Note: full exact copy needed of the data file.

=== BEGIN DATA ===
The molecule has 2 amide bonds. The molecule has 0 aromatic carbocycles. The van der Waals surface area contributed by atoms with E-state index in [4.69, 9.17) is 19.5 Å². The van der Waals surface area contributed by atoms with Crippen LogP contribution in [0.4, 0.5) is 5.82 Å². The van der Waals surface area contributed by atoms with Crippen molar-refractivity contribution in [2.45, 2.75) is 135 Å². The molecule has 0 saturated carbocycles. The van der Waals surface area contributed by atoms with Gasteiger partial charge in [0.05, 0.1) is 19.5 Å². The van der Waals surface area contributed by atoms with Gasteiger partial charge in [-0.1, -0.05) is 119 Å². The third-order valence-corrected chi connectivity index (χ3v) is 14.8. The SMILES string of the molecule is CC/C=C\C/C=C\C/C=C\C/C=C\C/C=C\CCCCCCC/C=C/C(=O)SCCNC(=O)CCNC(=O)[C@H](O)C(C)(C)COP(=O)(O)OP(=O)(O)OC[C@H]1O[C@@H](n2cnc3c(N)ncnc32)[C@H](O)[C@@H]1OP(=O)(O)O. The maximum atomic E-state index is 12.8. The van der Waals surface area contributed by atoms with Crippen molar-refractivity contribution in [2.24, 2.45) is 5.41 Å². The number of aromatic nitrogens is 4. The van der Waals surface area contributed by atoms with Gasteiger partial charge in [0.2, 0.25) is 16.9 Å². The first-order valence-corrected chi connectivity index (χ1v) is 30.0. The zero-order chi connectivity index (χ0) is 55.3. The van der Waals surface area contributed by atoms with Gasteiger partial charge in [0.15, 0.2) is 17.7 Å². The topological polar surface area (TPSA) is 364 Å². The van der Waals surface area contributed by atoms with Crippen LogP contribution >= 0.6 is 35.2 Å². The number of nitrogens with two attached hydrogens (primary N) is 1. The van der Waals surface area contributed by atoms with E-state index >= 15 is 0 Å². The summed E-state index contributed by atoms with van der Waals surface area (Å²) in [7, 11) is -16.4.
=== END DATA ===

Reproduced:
The molecule has 2 amide bonds. The molecule has 0 aromatic carbocycles. The van der Waals surface area contributed by atoms with E-state index in [4.69, 9.17) is 19.5 Å². The van der Waals surface area contributed by atoms with Crippen LogP contribution in [0.4, 0.5) is 5.82 Å². The van der Waals surface area contributed by atoms with Crippen molar-refractivity contribution in [2.45, 2.75) is 135 Å². The molecule has 0 saturated carbocycles. The van der Waals surface area contributed by atoms with Gasteiger partial charge in [0.05, 0.1) is 19.5 Å². The van der Waals surface area contributed by atoms with Gasteiger partial charge in [-0.1, -0.05) is 119 Å². The third-order valence-corrected chi connectivity index (χ3v) is 14.8. The SMILES string of the molecule is CC/C=C\C/C=C\C/C=C\C/C=C\C/C=C\CCCCCCC/C=C/C(=O)SCCNC(=O)CCNC(=O)[C@H](O)C(C)(C)COP(=O)(O)OP(=O)(O)OC[C@H]1O[C@@H](n2cnc3c(N)ncnc32)[C@H](O)[C@@H]1OP(=O)(O)O. The maximum atomic E-state index is 12.8. The van der Waals surface area contributed by atoms with Crippen molar-refractivity contribution in [2.24, 2.45) is 5.41 Å². The number of aromatic nitrogens is 4. The van der Waals surface area contributed by atoms with Gasteiger partial charge in [0.2, 0.25) is 16.9 Å². The first-order valence-corrected chi connectivity index (χ1v) is 30.0. The zero-order chi connectivity index (χ0) is 55.3. The van der Waals surface area contributed by atoms with Gasteiger partial charge in [0.15, 0.2) is 17.7 Å². The topological polar surface area (TPSA) is 364 Å². The van der Waals surface area contributed by atoms with Crippen LogP contribution >= 0.6 is 35.2 Å². The number of nitrogens with two attached hydrogens (primary N) is 1. The van der Waals surface area contributed by atoms with E-state index >= 15 is 0 Å². The summed E-state index contributed by atoms with van der Waals surface area (Å²) in [7, 11) is -16.4.